Predictive value of serum gelsolin in hepatitis B virus (HBV)-related chronic liver disease
Gelsolin, an actin-binding protein, which serves as a substrate of caspase in tissue injury has been proposed as a prognostic marker in acute liver injury, but its relationship with human hepatitis B virus (HBV)-related hepatitis at various stages is still unclear. This study was conducted in order to investigate the predictive value of serum gelsolin in HBV-related chronic liver disease. The observation group included 101 patients with HBV-related chronic liver disease and 96 healthy adults were selected
as the control group. The enzyme linked immunosorbent assay (ELISA) method was used to detect the gelsolin level in the serum. The concentration of serum gelsolin level of the observation group (54.099 ±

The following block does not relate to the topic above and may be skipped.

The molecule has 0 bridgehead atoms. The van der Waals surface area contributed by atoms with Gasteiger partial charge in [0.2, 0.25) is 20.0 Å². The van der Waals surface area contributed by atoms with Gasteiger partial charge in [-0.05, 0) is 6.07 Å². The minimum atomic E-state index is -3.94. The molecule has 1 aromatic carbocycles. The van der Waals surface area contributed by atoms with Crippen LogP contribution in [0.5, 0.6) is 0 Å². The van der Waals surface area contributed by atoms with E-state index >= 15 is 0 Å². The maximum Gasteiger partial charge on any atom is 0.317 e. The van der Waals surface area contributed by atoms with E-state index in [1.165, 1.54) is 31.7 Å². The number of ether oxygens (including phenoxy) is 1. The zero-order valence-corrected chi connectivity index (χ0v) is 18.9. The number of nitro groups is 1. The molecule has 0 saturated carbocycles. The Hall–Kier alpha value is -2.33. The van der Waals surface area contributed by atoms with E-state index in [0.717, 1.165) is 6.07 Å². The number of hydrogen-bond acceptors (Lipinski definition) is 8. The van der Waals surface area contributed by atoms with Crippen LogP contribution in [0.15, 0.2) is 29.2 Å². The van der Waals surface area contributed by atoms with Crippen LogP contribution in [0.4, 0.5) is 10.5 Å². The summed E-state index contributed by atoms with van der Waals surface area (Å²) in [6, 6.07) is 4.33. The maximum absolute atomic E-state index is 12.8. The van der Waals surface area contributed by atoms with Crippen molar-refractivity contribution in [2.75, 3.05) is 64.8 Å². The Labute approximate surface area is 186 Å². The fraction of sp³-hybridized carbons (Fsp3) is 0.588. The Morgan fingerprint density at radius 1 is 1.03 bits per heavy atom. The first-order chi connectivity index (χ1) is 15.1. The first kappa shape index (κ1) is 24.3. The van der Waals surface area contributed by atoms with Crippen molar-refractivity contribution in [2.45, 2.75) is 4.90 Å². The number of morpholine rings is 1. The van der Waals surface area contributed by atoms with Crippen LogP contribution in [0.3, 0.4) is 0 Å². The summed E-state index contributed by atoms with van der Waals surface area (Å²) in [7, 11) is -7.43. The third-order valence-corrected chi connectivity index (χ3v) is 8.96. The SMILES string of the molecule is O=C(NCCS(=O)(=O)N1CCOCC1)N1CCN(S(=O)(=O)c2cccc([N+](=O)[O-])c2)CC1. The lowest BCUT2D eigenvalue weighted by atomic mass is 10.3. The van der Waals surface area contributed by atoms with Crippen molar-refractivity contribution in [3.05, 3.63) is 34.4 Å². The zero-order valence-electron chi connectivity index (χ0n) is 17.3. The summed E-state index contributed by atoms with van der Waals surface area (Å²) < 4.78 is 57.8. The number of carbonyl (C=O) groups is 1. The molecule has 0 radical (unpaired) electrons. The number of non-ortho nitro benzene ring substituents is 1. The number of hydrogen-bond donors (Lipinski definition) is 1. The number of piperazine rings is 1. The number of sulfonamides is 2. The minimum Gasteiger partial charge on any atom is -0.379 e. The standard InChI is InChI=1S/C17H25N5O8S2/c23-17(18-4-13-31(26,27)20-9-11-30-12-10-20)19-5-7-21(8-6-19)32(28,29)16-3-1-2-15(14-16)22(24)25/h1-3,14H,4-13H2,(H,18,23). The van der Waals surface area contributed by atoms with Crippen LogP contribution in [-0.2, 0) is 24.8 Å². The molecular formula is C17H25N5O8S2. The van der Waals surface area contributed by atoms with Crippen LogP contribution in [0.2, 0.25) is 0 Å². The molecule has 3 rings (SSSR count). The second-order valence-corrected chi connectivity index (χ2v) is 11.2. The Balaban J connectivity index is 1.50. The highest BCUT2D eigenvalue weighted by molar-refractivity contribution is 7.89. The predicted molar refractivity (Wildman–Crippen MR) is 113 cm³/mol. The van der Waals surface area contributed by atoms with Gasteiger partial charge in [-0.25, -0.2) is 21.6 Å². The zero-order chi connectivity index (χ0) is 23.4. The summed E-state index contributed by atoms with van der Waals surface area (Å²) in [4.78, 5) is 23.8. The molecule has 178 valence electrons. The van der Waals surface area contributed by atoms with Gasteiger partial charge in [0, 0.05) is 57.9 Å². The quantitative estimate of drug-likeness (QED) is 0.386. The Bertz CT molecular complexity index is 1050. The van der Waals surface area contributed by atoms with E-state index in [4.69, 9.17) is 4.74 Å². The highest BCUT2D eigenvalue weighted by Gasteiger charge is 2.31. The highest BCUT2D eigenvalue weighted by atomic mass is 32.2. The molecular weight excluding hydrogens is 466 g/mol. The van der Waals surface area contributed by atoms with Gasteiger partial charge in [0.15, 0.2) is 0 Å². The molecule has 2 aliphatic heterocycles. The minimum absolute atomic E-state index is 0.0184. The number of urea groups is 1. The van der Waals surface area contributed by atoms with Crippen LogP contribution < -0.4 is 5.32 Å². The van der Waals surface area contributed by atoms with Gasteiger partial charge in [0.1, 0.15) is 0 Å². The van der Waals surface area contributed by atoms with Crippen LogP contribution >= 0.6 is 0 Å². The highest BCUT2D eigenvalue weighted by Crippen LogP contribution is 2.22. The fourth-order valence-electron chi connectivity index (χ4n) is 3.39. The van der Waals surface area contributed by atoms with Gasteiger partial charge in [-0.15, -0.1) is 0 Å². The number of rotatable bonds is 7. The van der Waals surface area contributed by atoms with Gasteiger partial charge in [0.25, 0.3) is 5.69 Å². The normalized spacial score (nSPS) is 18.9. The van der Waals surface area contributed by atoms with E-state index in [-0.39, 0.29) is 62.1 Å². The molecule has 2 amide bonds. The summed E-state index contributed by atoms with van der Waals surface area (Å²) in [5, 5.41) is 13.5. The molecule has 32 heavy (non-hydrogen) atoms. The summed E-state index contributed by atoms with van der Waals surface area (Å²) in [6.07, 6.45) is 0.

23.688 ìg/ml) was much lower (P = 0.000) than that of the control group (186.372 ± 37.549 ìg/ml). The concentration of serum gelsolin in chronic HBV hepatitis patients (64.158 ± 21.389 ìg/ml), liver cirrhosis patients (50.067 ± 21.658 ìg/ml) and acute-on-chronic liver failure patients (37.012 ± 21.231 ìg/ml) was considerably different (P =0.013) and decreased as the severity of the pathogenetic condition increased. Serum gelsolin levels of patients with HBV-related chronic liver disease had negative correlations with model for end-stage liver disease (MELD) scores (r = -0.348, P = 0.001) and Child-Pugh scores (r = -0.487, P = 0.001). The serum gelsolin level may be a potential marker of the severity of hepatic injury.
Key words: Gelsolin, hepatitis B virus (HBV)-related chronic liver disease, predictive value.